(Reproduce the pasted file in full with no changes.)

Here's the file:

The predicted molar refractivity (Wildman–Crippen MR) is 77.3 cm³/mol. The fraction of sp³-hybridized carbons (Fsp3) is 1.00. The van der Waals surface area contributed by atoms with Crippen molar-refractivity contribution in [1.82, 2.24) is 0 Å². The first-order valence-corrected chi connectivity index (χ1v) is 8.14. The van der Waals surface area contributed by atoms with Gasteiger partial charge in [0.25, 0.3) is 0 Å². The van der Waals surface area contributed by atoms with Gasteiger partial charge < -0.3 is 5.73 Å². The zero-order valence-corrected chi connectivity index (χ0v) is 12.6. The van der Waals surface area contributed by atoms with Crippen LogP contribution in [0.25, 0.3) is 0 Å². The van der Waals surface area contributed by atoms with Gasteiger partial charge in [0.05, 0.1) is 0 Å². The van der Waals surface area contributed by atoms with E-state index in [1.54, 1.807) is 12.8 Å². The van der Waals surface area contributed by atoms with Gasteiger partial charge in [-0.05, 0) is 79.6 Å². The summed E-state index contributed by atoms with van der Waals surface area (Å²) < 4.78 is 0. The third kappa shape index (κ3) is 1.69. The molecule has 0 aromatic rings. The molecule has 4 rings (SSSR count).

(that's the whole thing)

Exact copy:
The predicted molar refractivity (Wildman–Crippen MR) is 77.3 cm³/mol. The fraction of sp³-hybridized carbons (Fsp3) is 1.00. The van der Waals surface area contributed by atoms with Crippen molar-refractivity contribution in [1.82, 2.24) is 0 Å². The first-order valence-corrected chi connectivity index (χ1v) is 8.14. The van der Waals surface area contributed by atoms with Gasteiger partial charge in [0.25, 0.3) is 0 Å². The van der Waals surface area contributed by atoms with Gasteiger partial charge < -0.3 is 5.73 Å². The zero-order valence-corrected chi connectivity index (χ0v) is 12.6. The van der Waals surface area contributed by atoms with Crippen LogP contribution in [0.25, 0.3) is 0 Å². The van der Waals surface area contributed by atoms with Gasteiger partial charge in [0.05, 0.1) is 0 Å². The van der Waals surface area contributed by atoms with E-state index in [1.54, 1.807) is 12.8 Å². The van der Waals surface area contributed by atoms with Gasteiger partial charge in [-0.05, 0) is 79.6 Å². The summed E-state index contributed by atoms with van der Waals surface area (Å²) < 4.78 is 0. The third kappa shape index (κ3) is 1.69. The molecule has 0 aromatic rings. The molecule has 4 rings (SSSR count).